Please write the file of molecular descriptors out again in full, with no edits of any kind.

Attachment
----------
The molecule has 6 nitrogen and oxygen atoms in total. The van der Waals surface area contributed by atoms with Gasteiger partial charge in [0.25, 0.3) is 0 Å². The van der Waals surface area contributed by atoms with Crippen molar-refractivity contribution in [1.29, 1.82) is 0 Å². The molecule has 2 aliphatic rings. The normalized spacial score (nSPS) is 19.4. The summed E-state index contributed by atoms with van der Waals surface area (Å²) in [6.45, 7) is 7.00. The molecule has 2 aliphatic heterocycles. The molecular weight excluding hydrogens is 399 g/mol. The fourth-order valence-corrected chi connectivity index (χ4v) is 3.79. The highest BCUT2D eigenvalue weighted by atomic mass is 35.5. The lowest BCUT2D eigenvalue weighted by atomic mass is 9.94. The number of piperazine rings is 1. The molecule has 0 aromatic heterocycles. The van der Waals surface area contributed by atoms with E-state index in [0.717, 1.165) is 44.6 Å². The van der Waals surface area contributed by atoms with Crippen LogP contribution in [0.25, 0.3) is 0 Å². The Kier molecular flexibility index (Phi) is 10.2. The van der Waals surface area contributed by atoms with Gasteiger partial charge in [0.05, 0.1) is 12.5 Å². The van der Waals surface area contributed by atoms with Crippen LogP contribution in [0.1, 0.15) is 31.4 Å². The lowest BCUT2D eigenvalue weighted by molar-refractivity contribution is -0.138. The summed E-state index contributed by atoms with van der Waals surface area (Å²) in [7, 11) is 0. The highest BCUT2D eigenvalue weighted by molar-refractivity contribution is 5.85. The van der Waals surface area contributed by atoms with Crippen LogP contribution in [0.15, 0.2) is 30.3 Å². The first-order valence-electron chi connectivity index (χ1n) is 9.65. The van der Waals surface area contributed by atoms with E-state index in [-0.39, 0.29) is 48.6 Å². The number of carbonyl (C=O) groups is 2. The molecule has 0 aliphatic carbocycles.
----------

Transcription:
The molecule has 6 nitrogen and oxygen atoms in total. The van der Waals surface area contributed by atoms with Gasteiger partial charge in [0.25, 0.3) is 0 Å². The van der Waals surface area contributed by atoms with Crippen molar-refractivity contribution in [1.29, 1.82) is 0 Å². The molecule has 2 aliphatic rings. The normalized spacial score (nSPS) is 19.4. The summed E-state index contributed by atoms with van der Waals surface area (Å²) in [6.45, 7) is 7.00. The molecule has 2 aliphatic heterocycles. The molecular weight excluding hydrogens is 399 g/mol. The fourth-order valence-corrected chi connectivity index (χ4v) is 3.79. The highest BCUT2D eigenvalue weighted by atomic mass is 35.5. The lowest BCUT2D eigenvalue weighted by atomic mass is 9.94. The number of piperazine rings is 1. The molecule has 0 aromatic heterocycles. The van der Waals surface area contributed by atoms with E-state index in [0.717, 1.165) is 44.6 Å². The van der Waals surface area contributed by atoms with Crippen LogP contribution in [0.25, 0.3) is 0 Å². The Kier molecular flexibility index (Phi) is 10.2. The van der Waals surface area contributed by atoms with Gasteiger partial charge in [0.05, 0.1) is 12.5 Å². The van der Waals surface area contributed by atoms with Crippen LogP contribution in [0.1, 0.15) is 31.4 Å². The lowest BCUT2D eigenvalue weighted by molar-refractivity contribution is -0.138. The summed E-state index contributed by atoms with van der Waals surface area (Å²) in [7, 11) is 0. The highest BCUT2D eigenvalue weighted by molar-refractivity contribution is 5.85. The van der Waals surface area contributed by atoms with Crippen LogP contribution in [0.15, 0.2) is 30.3 Å². The first-order valence-electron chi connectivity index (χ1n) is 9.65. The van der Waals surface area contributed by atoms with E-state index in [-0.39, 0.29) is 48.6 Å². The number of carbonyl (C=O) groups is 2. The molecule has 0 aliphatic carbocycles.